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How Do I Administer a Trust?

How Do I Administer a Trust? So, you just found out that you are the trustee of your relative’s trust. What do you do? This blog gives an overview of the steps that a trustee needs to take to administer a trust after the settlor (i.e., creator of the trust) passes away. In general, a trust administration is the orderly administration of a trust after settlor or the settlors pass away.  It can either be the administration and distribution of one or more trusts for the benefit of a surviving spouse after one spouse passes away or the administration and distribution of a trust to the beneficiaries after a single settlor passes away or both settlors pass away. This particular blog will focus on the administration of a trust created by one settlor.  How Long Does a Trust Administration Take? In general, a trust administration takes between six months and one year to complete.  There are many factors that can lead to a delay in the administration of a trust.  One factor that always causes delays in the trust and increases the attorney’s fees and costs associated with it is the presence of difficult parties.  Most trust  administration issues can be resolved by the parties with appropriate dealings outside of the court.  However, like any contested matter, the more that that trustee has to go back to court to get administrative issues resolved, the more the trust administration process will be delayed.  Another factor that can delay the trust administration process is a difficult asset, such as a hard to sell timeshare or other trust asset.  Finally, one additional factor that can delay the trust administration process is a formal accounting in a case.  Because the court accountant and the court typically take months to approve a final accounting, this almost always delays the trust administration process considerably.  For this reason, unless it is unavoidable, I always encourage the trustee to do an informal accounting with the beneficiaries, rather than a formal accounting approved by the court. What Are the Key Steps of a Trust Administration? After the settlor passes away, there are several things that need to be done to make sure that his or her trust is administered properly.  First, it is important to meet with an attorney as soon as possible after the settlor passes away. Depending on the type of trust that you are dealing with, there may be deadlines to make certain tax and other elections that need to occur within a certain time...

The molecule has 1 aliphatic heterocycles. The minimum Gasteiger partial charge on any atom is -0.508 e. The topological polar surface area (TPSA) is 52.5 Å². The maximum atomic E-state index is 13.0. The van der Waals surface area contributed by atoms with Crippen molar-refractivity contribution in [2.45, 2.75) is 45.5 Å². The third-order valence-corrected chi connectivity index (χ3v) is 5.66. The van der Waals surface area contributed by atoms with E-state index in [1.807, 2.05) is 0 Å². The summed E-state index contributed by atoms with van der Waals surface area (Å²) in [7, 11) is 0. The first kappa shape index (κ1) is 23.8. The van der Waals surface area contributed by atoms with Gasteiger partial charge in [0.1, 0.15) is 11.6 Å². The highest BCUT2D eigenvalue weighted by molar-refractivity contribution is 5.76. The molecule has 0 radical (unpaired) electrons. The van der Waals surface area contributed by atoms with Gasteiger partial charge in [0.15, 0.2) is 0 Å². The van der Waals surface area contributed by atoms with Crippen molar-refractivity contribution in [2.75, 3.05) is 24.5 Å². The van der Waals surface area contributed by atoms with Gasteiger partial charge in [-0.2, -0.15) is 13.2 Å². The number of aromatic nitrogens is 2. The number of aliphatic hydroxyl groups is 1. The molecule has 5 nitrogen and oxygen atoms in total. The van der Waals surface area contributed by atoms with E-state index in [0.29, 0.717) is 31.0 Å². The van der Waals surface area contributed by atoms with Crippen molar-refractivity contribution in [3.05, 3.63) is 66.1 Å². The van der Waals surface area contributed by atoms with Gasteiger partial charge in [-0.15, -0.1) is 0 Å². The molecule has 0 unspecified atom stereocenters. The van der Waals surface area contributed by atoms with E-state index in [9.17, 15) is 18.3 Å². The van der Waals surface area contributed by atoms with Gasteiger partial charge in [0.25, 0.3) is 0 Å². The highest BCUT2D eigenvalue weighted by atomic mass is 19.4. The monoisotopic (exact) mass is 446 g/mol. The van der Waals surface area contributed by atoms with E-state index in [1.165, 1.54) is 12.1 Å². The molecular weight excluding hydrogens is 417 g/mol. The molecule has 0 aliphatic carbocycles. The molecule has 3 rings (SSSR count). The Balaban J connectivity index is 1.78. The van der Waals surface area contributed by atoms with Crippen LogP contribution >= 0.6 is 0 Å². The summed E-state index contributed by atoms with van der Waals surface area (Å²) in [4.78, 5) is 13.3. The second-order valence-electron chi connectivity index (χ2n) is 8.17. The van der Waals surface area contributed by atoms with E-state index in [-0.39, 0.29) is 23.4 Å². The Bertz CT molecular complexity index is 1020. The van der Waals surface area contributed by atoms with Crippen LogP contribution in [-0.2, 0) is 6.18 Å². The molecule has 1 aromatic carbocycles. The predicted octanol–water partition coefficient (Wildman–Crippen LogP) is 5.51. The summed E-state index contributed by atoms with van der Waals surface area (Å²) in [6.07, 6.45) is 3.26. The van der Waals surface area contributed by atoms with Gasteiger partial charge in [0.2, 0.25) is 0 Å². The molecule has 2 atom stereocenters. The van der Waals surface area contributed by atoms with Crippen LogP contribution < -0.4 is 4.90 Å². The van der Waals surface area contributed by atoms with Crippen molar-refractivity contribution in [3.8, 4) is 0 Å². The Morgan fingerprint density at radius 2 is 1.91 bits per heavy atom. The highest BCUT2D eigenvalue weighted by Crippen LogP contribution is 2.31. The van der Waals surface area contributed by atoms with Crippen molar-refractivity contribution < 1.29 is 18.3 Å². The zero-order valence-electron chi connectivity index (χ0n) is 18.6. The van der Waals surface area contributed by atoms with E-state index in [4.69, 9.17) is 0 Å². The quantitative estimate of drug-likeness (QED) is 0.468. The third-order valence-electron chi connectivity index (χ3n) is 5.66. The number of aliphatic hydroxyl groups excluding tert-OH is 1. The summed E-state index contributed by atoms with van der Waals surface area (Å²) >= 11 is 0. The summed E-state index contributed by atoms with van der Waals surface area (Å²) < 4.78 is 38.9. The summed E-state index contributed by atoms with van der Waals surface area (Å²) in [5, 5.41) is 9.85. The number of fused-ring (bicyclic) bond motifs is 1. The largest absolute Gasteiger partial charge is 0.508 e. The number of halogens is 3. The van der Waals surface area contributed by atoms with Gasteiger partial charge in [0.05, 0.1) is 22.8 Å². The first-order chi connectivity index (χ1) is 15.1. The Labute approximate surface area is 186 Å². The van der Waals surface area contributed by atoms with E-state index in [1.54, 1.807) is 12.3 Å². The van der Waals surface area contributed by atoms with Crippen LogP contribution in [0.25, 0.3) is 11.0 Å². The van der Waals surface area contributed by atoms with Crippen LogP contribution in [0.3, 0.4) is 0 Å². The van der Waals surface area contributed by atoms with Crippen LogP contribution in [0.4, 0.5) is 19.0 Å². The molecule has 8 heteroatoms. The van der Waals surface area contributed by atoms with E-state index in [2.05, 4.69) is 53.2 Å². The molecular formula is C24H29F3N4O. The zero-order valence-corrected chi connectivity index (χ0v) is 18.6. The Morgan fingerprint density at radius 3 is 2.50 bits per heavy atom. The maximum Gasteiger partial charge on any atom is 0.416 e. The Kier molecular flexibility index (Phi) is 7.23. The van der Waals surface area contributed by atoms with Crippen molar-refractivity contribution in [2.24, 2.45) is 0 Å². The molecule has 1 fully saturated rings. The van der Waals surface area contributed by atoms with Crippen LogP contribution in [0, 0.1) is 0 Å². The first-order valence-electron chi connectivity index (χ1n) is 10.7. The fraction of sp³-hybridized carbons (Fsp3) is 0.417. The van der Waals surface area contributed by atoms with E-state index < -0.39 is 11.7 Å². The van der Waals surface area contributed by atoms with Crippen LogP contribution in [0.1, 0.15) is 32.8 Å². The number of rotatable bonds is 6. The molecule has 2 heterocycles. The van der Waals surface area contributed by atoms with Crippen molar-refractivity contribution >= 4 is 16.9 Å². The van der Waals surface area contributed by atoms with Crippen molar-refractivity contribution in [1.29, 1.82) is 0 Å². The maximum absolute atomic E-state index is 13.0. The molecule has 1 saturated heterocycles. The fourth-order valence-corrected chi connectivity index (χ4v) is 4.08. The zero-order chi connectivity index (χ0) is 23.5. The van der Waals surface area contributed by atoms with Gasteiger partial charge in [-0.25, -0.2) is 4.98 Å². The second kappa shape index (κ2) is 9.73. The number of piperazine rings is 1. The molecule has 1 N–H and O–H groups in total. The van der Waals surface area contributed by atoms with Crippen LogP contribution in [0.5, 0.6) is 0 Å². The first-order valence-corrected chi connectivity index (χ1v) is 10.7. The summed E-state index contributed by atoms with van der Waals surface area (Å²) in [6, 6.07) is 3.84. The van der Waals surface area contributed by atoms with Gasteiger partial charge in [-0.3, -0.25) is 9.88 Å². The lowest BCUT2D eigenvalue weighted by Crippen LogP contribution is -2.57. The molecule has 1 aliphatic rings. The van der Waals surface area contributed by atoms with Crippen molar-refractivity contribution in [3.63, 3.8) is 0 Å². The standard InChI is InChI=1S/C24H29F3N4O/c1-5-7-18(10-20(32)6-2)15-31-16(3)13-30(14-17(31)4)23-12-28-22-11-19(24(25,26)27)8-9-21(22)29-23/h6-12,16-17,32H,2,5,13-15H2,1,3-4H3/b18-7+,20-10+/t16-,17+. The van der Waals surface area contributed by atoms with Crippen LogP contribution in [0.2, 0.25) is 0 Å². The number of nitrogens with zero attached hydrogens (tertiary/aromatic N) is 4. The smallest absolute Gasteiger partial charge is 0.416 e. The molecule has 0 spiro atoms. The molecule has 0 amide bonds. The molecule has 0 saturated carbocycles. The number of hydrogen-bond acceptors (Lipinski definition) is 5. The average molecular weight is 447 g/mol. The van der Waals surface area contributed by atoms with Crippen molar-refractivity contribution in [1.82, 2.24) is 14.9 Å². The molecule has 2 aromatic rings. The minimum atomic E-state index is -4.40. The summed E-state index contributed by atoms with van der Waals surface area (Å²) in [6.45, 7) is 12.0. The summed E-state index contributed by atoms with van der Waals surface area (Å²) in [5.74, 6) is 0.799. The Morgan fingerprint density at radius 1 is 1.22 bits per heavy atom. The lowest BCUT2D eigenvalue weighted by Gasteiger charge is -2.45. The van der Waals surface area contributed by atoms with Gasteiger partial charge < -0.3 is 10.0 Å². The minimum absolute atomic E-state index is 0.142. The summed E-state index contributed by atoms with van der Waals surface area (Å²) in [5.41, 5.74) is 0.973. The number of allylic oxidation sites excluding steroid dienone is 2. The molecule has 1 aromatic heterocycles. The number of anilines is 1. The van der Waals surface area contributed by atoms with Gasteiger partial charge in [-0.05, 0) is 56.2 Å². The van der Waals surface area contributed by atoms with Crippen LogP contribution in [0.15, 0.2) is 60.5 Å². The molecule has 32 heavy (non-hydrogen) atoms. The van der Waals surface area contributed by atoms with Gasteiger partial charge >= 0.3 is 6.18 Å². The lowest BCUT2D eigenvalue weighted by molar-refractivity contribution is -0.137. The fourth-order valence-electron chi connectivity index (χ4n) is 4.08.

What Happens to My “Digital Assets” If Something Happens to Me?